ESMA mulls applying tick size regime on third countries as Brexit looms

Third country instruments may have to comply with tick size regime as ESMA looks to protect venues inside the European Union.

Countries outside of the European Union could be forced to comply with the tick size regime under MiFID II as the EU markets watchdog seeks to protect venues in Europe as the shadow of Brexit grows larger.

The European Securities and Markets Authority (ESMA) has released a consultation on the proposed rule changes which would see tick sizes apply to third country instruments that will surge following the UK’s departure from the European Union.

Despite difficulty in accurately assessing the number of shares that would be considered third country instruments post-Brexit, ESMA said estimated it could be up to 18% of the shares currently traded on authorised platforms.

“These specific cases where EU trading venues might be subject to minimum tick sizes larger than those applicable on non-EU venues may have the unintended result of putting EU trading venues at a competitive disadvantage,” said Steven Maijoor, chair of ESMA.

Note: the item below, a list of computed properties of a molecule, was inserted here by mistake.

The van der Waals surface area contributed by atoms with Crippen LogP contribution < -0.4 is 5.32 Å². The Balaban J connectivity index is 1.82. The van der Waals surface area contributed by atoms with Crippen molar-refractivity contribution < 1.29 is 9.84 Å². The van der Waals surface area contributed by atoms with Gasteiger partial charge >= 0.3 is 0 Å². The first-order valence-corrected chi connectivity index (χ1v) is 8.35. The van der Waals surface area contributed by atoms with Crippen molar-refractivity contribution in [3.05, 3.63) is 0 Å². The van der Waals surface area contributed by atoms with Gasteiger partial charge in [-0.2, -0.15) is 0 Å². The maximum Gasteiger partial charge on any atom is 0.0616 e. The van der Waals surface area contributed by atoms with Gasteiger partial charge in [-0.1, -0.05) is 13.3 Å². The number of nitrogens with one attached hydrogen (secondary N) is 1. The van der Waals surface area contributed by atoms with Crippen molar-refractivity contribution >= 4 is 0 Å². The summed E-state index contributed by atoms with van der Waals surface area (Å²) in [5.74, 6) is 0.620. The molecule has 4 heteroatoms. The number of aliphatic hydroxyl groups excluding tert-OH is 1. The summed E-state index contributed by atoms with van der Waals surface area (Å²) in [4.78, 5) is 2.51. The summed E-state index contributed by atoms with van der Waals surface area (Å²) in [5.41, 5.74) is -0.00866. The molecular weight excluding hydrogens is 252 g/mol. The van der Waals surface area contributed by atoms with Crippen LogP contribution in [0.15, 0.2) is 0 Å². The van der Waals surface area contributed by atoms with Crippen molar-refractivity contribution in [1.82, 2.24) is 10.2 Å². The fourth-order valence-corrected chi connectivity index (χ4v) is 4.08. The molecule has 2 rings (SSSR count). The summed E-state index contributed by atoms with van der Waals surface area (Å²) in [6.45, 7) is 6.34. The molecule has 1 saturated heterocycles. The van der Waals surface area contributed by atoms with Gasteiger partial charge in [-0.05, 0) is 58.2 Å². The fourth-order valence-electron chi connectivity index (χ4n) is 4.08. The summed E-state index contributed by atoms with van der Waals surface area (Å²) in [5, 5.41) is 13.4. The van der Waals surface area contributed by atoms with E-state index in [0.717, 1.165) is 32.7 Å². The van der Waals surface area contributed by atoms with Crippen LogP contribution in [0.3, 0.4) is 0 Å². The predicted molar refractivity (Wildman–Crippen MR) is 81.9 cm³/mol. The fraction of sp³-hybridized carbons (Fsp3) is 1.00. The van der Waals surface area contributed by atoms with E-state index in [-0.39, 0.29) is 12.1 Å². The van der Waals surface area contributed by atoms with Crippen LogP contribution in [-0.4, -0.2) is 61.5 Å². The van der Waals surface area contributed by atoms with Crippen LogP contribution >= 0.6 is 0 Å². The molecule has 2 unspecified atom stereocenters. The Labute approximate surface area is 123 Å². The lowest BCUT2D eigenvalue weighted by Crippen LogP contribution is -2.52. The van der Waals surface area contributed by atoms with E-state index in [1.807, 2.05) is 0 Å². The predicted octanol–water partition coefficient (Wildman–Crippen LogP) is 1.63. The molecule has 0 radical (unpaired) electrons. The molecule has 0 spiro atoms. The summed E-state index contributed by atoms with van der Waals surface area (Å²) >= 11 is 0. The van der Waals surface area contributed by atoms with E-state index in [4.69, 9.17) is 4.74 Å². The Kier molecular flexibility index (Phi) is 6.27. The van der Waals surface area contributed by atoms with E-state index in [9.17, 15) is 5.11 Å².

“This might result in scarcer and shallower liquidity being available on EU trading venues which can be detrimental to those trading on those venues. This timely consultation looks to address these cases and contributes to orderly financial markets.”

The tick size regime under MiFID II has been a cause of controversy this year, after exchanges argued that firms operating systematic internalisers (SIs) have a competitive advantage as they do not have to comply with the rules.

ESMA decided to enforce the tick size regime on SIs following an industry-wide debate on the issue which saw exchange giants such as Cboe Global Markets and the London Stock Exchange Group claim SIs could offer price improvements.

Those who currently operate SIs, including Virtu Financial, argued against the changes imposed by ESMA and instead urged the regulator to explore the escalating costs imposed by exchanges.

The industry has until 7 September this year to provide feedback on ESMA’s decision to enforce the tick size regime on third country instruments. Once comments are analysed, the amendment will be submitted to the European Commission for endorsement.